What's the "best" grand prix of the year?
On the basis of "best" meaning a bit of everything, with no single aspect falling short, there is a strong case for it being Canada.
The track is no Suzuka or Spa, but the Circuit Gilles Villeneuve combines a spectacular location in one of North America's most vibrant, interesting cities with a layout that both challenges the drivers and never fails to provide drama.
The ambience is terrific, with grandstands packed full of enthusiastic fans, and a liveable city that contains something for everyone and seems to turn itself over to the race for four days.
And Montreal itself? A characterful blend of Europe and North America; grid pattern streets, high rises, brownstone townhouses fronted by stoops and a cobbled old town that dates right back to the early colonial times.
That's just for the evenings, though. The days are passed on the Ile Notre Dame, a man-made island built in the middle of the imposing St Lawrence Seaway for Expo '67, whose futuristic buildings still dot the 21st century parkland.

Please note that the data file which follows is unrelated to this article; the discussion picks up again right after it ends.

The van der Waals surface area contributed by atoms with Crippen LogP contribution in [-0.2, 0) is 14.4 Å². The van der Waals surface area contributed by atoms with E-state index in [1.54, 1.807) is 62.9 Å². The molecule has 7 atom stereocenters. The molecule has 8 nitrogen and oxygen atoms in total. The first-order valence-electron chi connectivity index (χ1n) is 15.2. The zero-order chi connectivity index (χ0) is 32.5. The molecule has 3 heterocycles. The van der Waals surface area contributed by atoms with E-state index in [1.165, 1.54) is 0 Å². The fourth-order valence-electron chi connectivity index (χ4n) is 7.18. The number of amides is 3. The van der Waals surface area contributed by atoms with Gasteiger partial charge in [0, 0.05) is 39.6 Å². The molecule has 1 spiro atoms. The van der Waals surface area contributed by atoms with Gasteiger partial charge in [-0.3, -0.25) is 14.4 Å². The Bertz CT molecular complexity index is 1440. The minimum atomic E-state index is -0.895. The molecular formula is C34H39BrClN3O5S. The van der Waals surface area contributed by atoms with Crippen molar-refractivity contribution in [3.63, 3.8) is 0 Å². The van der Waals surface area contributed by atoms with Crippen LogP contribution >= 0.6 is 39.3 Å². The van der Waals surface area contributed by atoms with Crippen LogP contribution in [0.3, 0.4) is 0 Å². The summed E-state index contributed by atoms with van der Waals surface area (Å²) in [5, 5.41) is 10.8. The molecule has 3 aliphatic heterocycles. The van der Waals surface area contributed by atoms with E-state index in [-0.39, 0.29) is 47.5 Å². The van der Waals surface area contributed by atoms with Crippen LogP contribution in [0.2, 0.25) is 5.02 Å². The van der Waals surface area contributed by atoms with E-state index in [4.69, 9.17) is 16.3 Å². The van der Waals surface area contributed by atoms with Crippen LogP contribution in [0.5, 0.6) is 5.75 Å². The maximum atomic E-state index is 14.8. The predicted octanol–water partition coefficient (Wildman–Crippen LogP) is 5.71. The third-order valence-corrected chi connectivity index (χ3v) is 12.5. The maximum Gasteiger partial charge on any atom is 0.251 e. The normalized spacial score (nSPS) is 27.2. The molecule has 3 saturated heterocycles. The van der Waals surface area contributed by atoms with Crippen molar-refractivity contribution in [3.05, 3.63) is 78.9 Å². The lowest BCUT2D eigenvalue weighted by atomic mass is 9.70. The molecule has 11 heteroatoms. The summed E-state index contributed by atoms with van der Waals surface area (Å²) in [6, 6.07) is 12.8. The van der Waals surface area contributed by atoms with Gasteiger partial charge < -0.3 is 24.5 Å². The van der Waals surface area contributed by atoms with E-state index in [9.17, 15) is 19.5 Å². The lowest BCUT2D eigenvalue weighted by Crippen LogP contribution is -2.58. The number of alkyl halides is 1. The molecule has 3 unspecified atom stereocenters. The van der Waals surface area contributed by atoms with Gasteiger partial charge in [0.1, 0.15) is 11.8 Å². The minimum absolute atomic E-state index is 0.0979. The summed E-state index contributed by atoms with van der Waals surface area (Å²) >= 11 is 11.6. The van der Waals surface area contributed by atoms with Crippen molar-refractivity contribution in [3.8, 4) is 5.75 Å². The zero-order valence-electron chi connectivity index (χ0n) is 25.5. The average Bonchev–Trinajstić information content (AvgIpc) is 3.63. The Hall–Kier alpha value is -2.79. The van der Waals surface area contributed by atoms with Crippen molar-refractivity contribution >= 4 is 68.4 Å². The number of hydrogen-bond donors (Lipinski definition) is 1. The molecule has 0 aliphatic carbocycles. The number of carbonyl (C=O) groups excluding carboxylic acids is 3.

The track winds around the perimeter road, a challenging combination of long straights and chicanes, bounded by walls waiting to trap the unwary or wayward.
What appears nondescript at first glance is anything but; the combination weaves a special kind of magic, and rare is the Canadian Grand Prix without incident and drama.
The best grand prix of the year? Melbourne, Monaco, Spa, Monza, Singapore, Suzuka and lately Austin all have their appeal.
In the end, it comes down to personal choice. But Canada is right up there.
Andrew Benson, chief F1 writer
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